Anarchism and the Experiment: “Poetry is radically communal”

The concept of language as a part of the common is one shared, implicitly, by all the poets in my project, in some form or another, but it is articulated most clearly and explicitly in Duncan’s work. For example, in a late poetic series, Dante Études, he writes: Go, my songs, then in zealous liberality,Continue reading “Anarchism and the Experiment: “Poetry is radically communal””

Anarchism and the Experiment: How do we read the illegible?

To work against the relatively[i] conservative scholarship of Perloff, my project employs, perhaps contentiously, the work of Craig Dworkin, who often works closely with, and pays homage to, Perloff. To be sure, Perloff’s extensive bibliography has done its part to bring radically experimental poetry to the forefront of poetic study in the last twenty years.Continue reading “Anarchism and the Experiment: How do we read the illegible?”

Anarchism and the Experiment: Who is the author?

Because I have privileged authorship (and its destabilization) as the most important aspect of the experimental poetic text, I should here spend some time discussing what experimental authorship entails, and how its problematizing of traditional authorship is a politically-charged activism. As with any contemporary discussion of shifting perspectives of authorship, this discussion begins with theContinue reading “Anarchism and the Experiment: Who is the author?”

Anarchism and the Experiment: What is an experimental poem?

It is important at this juncture to define the parameters of the experimental poem for my work. I have opted for the term “experimental”[i] over the term “avant-garde”[ii] for a number of reasons, not the least of which is the military connotation of the latter. I also employ Graeber’s skepticism of vanguardism, which is, IContinue reading “Anarchism and the Experiment: What is an experimental poem?”

Appendix(n): A Note on “Terrorism”

I realise that in 2013 in North America, I write about terrorism in a vastly different political climate than the one in which Bey wrote in 1985. I am also acutely aware that my use of the term is not without political motivation or desire for controversy. Following the attacks of September 11th, 2001, theContinue reading “Appendix(n): A Note on “Terrorism””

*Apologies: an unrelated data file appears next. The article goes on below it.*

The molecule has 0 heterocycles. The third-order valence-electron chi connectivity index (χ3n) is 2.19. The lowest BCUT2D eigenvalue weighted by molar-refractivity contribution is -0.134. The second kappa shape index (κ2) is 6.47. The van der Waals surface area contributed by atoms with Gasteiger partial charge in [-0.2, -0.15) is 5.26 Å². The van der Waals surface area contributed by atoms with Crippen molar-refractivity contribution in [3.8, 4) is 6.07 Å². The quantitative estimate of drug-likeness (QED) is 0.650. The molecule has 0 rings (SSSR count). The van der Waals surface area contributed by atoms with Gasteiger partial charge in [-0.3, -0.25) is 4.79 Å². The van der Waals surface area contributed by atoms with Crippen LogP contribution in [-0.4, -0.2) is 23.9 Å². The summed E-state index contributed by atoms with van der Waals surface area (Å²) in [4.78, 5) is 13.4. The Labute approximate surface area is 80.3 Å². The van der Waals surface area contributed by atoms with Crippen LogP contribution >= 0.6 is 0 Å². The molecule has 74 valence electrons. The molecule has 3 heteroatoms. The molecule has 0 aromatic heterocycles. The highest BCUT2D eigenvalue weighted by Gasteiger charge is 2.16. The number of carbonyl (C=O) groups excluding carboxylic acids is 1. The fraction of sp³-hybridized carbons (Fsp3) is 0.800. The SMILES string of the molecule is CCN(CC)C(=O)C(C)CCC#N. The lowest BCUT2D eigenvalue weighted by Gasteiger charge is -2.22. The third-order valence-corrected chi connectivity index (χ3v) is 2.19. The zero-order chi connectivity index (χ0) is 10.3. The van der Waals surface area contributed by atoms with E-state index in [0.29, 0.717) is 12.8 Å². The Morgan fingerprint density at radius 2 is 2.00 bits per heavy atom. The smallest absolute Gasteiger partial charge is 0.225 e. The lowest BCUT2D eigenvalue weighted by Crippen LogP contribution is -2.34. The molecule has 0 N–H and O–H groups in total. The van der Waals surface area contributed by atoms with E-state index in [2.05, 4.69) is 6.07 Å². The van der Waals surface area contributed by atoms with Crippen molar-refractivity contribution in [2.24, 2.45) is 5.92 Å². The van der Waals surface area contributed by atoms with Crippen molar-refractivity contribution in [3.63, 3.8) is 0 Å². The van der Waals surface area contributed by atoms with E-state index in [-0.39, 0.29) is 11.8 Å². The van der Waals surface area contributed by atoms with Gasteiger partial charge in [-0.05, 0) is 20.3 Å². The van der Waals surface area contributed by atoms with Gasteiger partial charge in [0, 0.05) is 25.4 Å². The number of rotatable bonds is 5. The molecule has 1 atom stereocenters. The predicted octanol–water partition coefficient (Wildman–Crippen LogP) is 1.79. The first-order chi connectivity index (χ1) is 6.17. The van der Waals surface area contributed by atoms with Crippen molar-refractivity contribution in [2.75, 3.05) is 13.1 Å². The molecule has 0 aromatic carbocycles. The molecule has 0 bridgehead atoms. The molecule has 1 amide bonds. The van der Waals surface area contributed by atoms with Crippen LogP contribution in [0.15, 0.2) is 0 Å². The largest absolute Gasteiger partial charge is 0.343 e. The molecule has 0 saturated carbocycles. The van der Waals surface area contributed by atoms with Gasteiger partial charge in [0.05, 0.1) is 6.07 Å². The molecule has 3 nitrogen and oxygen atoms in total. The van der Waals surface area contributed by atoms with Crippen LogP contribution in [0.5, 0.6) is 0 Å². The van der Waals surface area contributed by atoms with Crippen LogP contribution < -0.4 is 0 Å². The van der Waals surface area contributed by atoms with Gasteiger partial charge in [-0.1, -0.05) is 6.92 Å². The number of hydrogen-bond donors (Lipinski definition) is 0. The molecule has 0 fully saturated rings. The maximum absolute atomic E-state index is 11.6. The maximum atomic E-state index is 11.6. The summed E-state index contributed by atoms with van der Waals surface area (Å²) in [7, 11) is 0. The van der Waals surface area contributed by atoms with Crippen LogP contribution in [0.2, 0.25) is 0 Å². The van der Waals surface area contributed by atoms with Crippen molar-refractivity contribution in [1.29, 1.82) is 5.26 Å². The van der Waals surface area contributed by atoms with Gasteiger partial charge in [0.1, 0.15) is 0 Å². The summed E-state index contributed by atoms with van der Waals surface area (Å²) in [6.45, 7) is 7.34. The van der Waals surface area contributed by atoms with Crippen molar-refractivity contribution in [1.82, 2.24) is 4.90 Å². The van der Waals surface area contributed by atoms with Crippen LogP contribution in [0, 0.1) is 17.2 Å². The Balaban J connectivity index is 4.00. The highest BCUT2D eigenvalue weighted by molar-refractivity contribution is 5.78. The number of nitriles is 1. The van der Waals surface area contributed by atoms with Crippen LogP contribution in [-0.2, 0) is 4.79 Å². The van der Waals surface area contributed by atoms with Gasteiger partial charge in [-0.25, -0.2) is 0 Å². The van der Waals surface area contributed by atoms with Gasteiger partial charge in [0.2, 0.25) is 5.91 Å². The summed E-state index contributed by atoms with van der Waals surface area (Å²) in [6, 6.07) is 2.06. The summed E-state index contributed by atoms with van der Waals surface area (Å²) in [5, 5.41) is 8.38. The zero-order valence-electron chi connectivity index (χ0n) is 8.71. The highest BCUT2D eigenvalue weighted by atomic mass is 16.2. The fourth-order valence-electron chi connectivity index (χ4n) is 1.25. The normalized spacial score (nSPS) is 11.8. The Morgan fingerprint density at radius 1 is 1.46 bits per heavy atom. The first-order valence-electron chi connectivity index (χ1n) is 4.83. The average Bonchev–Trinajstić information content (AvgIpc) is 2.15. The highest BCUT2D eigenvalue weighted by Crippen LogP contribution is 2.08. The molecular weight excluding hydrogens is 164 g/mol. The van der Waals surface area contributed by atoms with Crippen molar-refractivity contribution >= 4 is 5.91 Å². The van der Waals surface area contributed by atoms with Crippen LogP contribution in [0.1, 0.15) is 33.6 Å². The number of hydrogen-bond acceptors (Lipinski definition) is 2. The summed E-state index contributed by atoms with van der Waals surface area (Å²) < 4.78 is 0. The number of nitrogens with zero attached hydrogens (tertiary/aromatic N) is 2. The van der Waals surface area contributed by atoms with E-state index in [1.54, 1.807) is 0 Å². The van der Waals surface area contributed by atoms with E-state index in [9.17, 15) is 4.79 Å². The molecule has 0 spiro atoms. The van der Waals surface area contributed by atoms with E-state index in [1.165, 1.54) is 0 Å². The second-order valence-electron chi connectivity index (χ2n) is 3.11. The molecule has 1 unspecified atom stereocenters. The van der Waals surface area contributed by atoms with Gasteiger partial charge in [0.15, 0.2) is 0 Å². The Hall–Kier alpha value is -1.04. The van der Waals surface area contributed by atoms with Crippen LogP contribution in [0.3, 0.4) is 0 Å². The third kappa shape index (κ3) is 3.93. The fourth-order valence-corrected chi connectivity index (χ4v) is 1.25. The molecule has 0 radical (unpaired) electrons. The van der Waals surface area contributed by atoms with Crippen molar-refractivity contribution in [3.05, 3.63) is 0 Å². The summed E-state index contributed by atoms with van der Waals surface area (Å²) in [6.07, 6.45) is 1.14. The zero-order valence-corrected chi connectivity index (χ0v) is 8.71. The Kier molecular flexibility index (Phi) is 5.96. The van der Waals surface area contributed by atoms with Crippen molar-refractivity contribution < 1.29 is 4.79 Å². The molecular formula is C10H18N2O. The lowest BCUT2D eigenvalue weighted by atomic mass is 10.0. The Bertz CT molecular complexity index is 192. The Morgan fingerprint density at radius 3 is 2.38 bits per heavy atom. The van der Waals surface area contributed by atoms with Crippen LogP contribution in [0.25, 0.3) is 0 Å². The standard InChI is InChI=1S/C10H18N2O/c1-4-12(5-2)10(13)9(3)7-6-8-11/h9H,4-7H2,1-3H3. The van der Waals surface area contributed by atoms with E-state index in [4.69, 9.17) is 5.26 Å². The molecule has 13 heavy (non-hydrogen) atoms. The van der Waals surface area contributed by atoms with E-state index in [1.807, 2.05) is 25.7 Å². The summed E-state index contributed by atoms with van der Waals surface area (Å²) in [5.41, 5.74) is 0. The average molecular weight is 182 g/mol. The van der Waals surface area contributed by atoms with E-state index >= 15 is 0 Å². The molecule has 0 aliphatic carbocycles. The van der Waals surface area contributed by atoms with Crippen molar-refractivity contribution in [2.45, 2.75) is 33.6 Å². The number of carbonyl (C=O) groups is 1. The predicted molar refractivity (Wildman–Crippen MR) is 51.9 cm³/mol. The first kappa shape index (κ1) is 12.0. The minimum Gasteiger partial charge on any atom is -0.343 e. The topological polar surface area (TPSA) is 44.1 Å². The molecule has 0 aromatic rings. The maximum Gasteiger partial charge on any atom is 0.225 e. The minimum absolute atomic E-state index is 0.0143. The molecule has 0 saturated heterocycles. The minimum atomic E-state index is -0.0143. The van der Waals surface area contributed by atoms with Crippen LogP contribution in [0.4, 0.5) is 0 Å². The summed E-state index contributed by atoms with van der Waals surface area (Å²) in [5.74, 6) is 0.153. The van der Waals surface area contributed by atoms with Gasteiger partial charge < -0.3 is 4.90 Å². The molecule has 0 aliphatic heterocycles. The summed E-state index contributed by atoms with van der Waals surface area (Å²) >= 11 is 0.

What is Postanarchism?: Hakim Bey and “Poetic Terrorism”

In 1985, when Bey published The Temporary Autonomous Zone; Ontological Anarchy; Poetic Terrorism, he did so, at least in part, out of frustration with an anarchist-activist movement that had stalled, suffering from the aforementioned unidimensional and unidirectional approach that failed to account for a society in which we must understand power as diffuse and pervasive.Continue reading “What is Postanarchism?: Hakim Bey and “Poetic Terrorism””

What is Postanarchism?: Theorizing Anarchism

At this juncture, I should make a brief note about the explicitly political, activist nature of these theoretical texts, and of the political philosophy behind them. While I maintain that these texts are valuable to literary study (and invaluable to the creation of a postanarchist literary theory), I do not want these literary elements toContinue reading “What is Postanarchism?: Theorizing Anarchism”

What is Postanarchism?: Poststructuralism and Postmodernism

Aside from Hakim Bey, who coins the term in 1985 (and who I will discuss in more depth momentarily), arguably the most important writer on postanarchism is political philosopher Todd May, whose 1994 book, The Political Philosophy of Poststructural Anarchism, paved the way for later texts that sought the inherent anarchism of poststructural philosophy. May’sContinue reading “What is Postanarchism?: Poststructuralism and Postmodernism”

What is Postanarchism? A Brief Introduction

Despite recent interest in incorporating political philosophies into literary studies, one of the most interesting, and potentially most useful, contemporary political philosophies, postanarchism, has not, as of yet, been given adequate attention as a literary theory. Yet elements of postanarchism are not only readily available as literary theories, they also allow incorporation of political activismContinue reading “What is Postanarchism? A Brief Introduction”